You've probably seen that quote floating around the Internet, often attributed to Marylin Monroe: "If you can't handle me at my worst, then you don't deserve me at my best."1 People who like this quote might take it to mean that people who walk away from us in hard times don't deserve to be in our lives during the happy times. I agree with this sentiment, but the wording doesn't quite sit right with me.
Mental Illness Impact on Others
Apologizing when we wrong someone is an important social skill, but overapologizing, when it isn't necessary, can actually put a strain on our relationships. My anxiety compelled me to say sorry any time I felt insecure, guilty, ashamed, or worried in a social situation, and people would become annoyed and frustrated with me because of it. I would then apologize for annoying them with my apologizing, which continued from there in n cycle that was exhausting for everyone involved.
Love is a powerful force, but when it comes to loving someone with mental illness, we have to think about how to love through a different lens. We all likely have seen this type of story before where someone with mental illness or trauma falls in love, finds happiness, and suddenly all pain and hardship disappears for good. These stories put the emphasis on the partner as some type of savior, valiantly rescuing a "broken" person through the power of love. These savior stories create unrealistic expectations of what it's like to love people with mental illnesses as if the right person can rescue them from their darkness and pull them back into the light.
Anxiously overthinking a social interaction is a common event. We all have likely experienced a time when we couldn't stop ruminating over a conversation we had, thinking about everything we said or what we could have said differently. For those of us with anxiety disorders, this anxious overthinking can spiral out of control, affect our social lives, and even make our anxiety worse. I personally have a problem with overthinking. I often ruminate on these questions: Is that person mad at me? Did I say something wrong? Did I talk too much? Should I have said something different? Maybe these thoughts as familiar to you as they are to me.
When your partner doesn't understand your mental illness, it adds an extra level of difficulty to a relationship. I am highly sensitive and feel my emotions deeply and extremely. When depression or anxiety strike, I lose my ability to think rationally. My partner of eight years is a laid-back math teacher who approaches each challenge in life like an equation he can solve. I am an unsolvable equation to him. We enrich each other's lives with our differences, but sometimes it feels like we don't live in the same world. Part of our relationship journey has been accepting that we may always live in different worlds, but with intentional effort, we can build a beautiful bridge between them.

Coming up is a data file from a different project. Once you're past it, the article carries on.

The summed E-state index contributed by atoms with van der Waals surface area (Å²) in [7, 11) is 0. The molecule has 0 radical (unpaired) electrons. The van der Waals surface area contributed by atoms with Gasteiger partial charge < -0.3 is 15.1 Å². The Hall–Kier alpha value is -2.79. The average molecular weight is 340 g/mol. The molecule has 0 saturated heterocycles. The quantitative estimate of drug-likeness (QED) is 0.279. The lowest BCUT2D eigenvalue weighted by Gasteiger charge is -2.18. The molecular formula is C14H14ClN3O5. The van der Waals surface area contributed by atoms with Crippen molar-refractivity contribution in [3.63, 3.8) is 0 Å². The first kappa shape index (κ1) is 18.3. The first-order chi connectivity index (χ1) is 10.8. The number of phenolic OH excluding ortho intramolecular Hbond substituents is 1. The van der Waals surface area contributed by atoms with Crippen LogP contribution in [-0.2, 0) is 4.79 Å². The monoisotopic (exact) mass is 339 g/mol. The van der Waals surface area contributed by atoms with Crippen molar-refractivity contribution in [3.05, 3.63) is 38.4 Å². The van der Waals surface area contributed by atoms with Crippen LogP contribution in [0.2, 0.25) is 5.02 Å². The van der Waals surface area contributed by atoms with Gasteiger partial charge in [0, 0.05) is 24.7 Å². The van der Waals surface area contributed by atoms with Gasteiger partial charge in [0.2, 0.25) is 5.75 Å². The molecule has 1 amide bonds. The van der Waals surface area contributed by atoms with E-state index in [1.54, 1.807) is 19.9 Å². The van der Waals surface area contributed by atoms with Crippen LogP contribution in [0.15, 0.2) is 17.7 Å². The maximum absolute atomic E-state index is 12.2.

Feeling shame in a relationship can begin a cycle of shame that's debilitating to mental health. An ex-boyfriend once told me I was a liability. My mental health was a risk against his future, and he didn't want his professional friends to know that he dated me. He made it clear that he was ashamed of me.
I joined HealthyPlace as I began to reckon with the mental symptoms of my chronic illness. For years, I struggled with depression that came as a side effect to my steroids, the disordered eating that I developed as a result of my gastrointestinal trouble, and the trauma that came from a lifetime of health problems. But I was never able to treat these symptoms with the same regard as my physical ones. The HealthyPlace community helped me validate my struggle with mental health. But the time of COVID has been especially scary for those of us with chronic illness and I'm struggling to stay on top of my business, my graduate studies, and my health. So, though I will miss my HealthyPlace community, I have decided to leave the Relationships and Mental Illness blog in order to lighten my load a little and protect my physical and mental health.
Two years ago, I went through a breakup with my therapist. I ghosted my therapist when I began to suspect we weren't a good fit. I started small, canceling an appointment here and there. Then I went on vacation. When I came back, I "forgot" to get in touch. But when she reached out, I felt guilty. I scheduled a session. But a few weeks later, I repeated the cycle. Finally, she stopped reaching out. We were done.
Family dinner with disordered eating is always uncomfortable. Here's my deal: I was born with an autoimmune disorder called Behcet's Disease. My symptoms include gastrointestinal ulceration and pain when I eat. This has created a complicated relationship between me and food.
If it wasn't for my weekly virtual therapy session, my avoidant attachment behaviors would have caused far more mayhem in my quarantine life. What is avoidant attachment? It isn't a mental disorder or illness. Rather, it's a style of attachment.